Most of all, we hope that the tira finds new Indigenous audiences. While foreign interpretive traditions create ever more elaborate toolkits by which to draw meaning from Mesoamerican texts and artifacts, Indigenous scholars like Luis Reyes García have resisted the segregation between the collection and interpretation of such documents.106 Indeed, these local histories should be available to and interpreted by Nahuatl speakers across present-day North America. This article aims to show how Nahua communities maintained and survived successive imperial regimes—a process that continues today. By focusing on the Nahuatl language and the structures of Indigenous time and history making, we are attempting as nonnative scholars to view this document from an Indigenous perspective in a long and convoluted cultural biography. This investigation of the materiality, life history, and provenance of the document contributes to its recontextualization. Scholarship that engages with Nahuatl in this way contributes to language revitalization projects, which open the archives to descendant communities, allowing the process of reclamation to continue in order to take back the narration of their own history. The tira was meant to be read by locals to whom it had meaning, used as proof in negotiating a heritage that was, in turn, deeply linked to place. May a new generation of readers find the “tree-in-a-pond-in-a-courtyard” place.

Acknowledgments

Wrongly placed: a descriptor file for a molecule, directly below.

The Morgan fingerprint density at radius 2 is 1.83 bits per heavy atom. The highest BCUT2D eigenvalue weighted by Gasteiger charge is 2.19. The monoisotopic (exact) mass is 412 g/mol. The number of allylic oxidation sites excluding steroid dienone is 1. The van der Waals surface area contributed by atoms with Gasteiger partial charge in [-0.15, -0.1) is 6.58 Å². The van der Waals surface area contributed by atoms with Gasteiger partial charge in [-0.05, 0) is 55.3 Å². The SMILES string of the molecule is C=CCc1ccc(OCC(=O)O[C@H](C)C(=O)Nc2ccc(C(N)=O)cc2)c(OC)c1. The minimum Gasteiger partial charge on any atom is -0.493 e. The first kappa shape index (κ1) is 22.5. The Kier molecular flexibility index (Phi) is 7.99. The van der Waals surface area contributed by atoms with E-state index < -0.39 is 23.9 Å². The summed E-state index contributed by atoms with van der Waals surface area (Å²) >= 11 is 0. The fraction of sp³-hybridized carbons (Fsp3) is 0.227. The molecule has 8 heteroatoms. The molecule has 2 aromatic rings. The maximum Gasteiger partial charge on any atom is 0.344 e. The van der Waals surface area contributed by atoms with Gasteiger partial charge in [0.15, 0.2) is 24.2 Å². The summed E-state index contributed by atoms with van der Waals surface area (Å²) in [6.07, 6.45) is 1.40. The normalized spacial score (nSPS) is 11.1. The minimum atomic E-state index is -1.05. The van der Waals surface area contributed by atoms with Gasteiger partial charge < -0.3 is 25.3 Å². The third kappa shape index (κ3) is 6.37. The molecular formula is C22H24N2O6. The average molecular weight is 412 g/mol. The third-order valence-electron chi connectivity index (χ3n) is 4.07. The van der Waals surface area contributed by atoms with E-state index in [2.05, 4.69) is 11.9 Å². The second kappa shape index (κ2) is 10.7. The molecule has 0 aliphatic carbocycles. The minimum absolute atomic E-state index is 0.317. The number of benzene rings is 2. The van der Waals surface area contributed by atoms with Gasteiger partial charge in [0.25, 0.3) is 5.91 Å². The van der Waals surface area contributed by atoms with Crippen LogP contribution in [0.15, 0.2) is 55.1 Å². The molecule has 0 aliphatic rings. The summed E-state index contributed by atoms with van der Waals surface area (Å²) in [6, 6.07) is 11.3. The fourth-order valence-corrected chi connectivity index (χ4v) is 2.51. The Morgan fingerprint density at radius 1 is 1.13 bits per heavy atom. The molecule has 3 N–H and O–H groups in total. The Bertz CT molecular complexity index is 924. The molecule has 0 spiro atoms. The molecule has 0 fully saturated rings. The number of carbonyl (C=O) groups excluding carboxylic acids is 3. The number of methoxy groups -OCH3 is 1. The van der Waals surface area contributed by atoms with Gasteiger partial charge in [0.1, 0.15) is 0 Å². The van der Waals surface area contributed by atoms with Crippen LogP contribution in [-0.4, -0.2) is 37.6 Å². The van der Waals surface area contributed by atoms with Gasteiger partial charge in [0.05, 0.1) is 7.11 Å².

This article has been possible thanks to many generous collaborators. We are grateful to Barbara E. Mundy for initiating the germ of this project when she, along with Diana Magaloni Kerpel and the Dumbarton Oaks Pre-Columbian Studies Program under the direction of Colin McEwan, included NMAI and the tira in the 2019 Pre-Columbian Studies Colloquium “Mesoamerican Codices: New Discoveries and New Directions.” For their assistance with Nahuatl, we give thanks to John Sullivan, Jessica Stair, Bérénice Gaillemin, and the participants of the 2019 Summer Nahuatl Intensive at the University of Utah as well as gratitude for the ongoing support of the entire Instituto de Docencia e Investigación Etnológica de Zacatecas (IDIEZ) community, particularly Eduardo de la Cruz, Sabina Cruz, Abelardo de la Cruz, Alberta Martínez Cruz, Carlos Cerecedo, Rosa de la Cruz, and Alma de la Cruz. Our thanks are also due to Maria Galban, NMAI Collections Information and Documentation, for her invaluable MAI/NMAI provenance research and assistance with archival materials, and to Manuel Gancedo, NMAI Director’s Office, and Marian Kaminitz and the NMAI Conservation Department for research support. We are grateful to Kristen Mable, Registrar for Archives and Loans, Anthropology Division Archives, American Museum of Natural History, for access and assistance. Leah Bright’s NMAI fellowship was supported by the Andrew W. Mellon Foundation. Research funding was also made possible by Hamilton College, as well as the Department of the History of Art Aida Cannarsa Snow Travel Grant and the College of Arts and Sciences Arts and Humanities Graduate Research Grant from The Ohio State University. Finally, we are grateful for the thoughtful comments we received from Byron E. Hamann, Jeanette Favrot Peterson, the anonymous readers, and the editorial team at Latin American and Latinx Visual Culture.